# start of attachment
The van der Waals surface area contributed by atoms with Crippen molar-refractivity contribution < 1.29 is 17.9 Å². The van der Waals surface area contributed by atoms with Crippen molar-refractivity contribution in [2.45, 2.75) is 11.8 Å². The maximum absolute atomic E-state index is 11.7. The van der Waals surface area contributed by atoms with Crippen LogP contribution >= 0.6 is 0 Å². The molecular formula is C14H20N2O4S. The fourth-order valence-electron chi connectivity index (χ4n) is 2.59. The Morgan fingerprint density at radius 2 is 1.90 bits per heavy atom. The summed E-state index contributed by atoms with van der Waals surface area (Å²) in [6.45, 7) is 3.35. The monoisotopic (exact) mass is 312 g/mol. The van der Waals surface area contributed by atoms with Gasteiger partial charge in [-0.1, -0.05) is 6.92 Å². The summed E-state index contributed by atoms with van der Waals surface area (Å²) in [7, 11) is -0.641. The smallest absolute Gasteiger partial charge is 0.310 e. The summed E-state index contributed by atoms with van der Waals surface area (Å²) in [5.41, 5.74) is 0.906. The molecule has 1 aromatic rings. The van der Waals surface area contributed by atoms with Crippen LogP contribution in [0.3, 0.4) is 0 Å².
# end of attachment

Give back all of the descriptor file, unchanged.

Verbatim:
The van der Waals surface area contributed by atoms with Crippen molar-refractivity contribution < 1.29 is 17.9 Å². The van der Waals surface area contributed by atoms with Crippen molar-refractivity contribution in [2.45, 2.75) is 11.8 Å². The maximum absolute atomic E-state index is 11.7. The van der Waals surface area contributed by atoms with Crippen LogP contribution >= 0.6 is 0 Å². The molecular formula is C14H20N2O4S. The fourth-order valence-electron chi connectivity index (χ4n) is 2.59. The Morgan fingerprint density at radius 2 is 1.90 bits per heavy atom. The summed E-state index contributed by atoms with van der Waals surface area (Å²) in [6.45, 7) is 3.35. The monoisotopic (exact) mass is 312 g/mol. The van der Waals surface area contributed by atoms with Gasteiger partial charge in [-0.1, -0.05) is 6.92 Å². The summed E-state index contributed by atoms with van der Waals surface area (Å²) in [7, 11) is -0.641. The smallest absolute Gasteiger partial charge is 0.310 e. The summed E-state index contributed by atoms with van der Waals surface area (Å²) in [5.41, 5.74) is 0.906. The molecule has 1 aromatic rings. The van der Waals surface area contributed by atoms with Crippen LogP contribution in [0.3, 0.4) is 0 Å².